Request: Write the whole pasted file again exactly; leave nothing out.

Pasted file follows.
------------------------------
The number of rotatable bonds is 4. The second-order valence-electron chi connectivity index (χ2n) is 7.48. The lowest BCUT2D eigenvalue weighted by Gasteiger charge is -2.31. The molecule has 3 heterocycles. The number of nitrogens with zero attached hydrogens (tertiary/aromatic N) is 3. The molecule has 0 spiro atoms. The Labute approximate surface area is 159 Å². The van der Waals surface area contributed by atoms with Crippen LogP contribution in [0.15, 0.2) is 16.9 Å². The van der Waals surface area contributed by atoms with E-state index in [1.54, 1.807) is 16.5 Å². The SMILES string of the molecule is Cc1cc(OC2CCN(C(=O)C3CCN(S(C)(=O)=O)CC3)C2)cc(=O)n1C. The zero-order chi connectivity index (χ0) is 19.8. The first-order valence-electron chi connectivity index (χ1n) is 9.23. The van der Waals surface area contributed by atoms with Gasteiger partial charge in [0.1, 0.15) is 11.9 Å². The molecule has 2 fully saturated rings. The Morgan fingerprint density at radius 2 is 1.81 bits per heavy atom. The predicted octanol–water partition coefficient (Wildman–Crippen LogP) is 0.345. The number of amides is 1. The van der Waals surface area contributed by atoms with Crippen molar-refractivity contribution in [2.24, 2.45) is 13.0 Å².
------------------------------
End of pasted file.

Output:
The number of rotatable bonds is 4. The second-order valence-electron chi connectivity index (χ2n) is 7.48. The lowest BCUT2D eigenvalue weighted by Gasteiger charge is -2.31. The molecule has 3 heterocycles. The number of nitrogens with zero attached hydrogens (tertiary/aromatic N) is 3. The molecule has 0 spiro atoms. The Labute approximate surface area is 159 Å². The van der Waals surface area contributed by atoms with Crippen LogP contribution in [0.15, 0.2) is 16.9 Å². The van der Waals surface area contributed by atoms with E-state index in [1.54, 1.807) is 16.5 Å². The SMILES string of the molecule is Cc1cc(OC2CCN(C(=O)C3CCN(S(C)(=O)=O)CC3)C2)cc(=O)n1C. The zero-order chi connectivity index (χ0) is 19.8. The first-order valence-electron chi connectivity index (χ1n) is 9.23. The van der Waals surface area contributed by atoms with Gasteiger partial charge in [0.1, 0.15) is 11.9 Å². The molecule has 2 fully saturated rings. The Morgan fingerprint density at radius 2 is 1.81 bits per heavy atom. The predicted octanol–water partition coefficient (Wildman–Crippen LogP) is 0.345. The number of amides is 1. The van der Waals surface area contributed by atoms with Crippen molar-refractivity contribution in [2.24, 2.45) is 13.0 Å².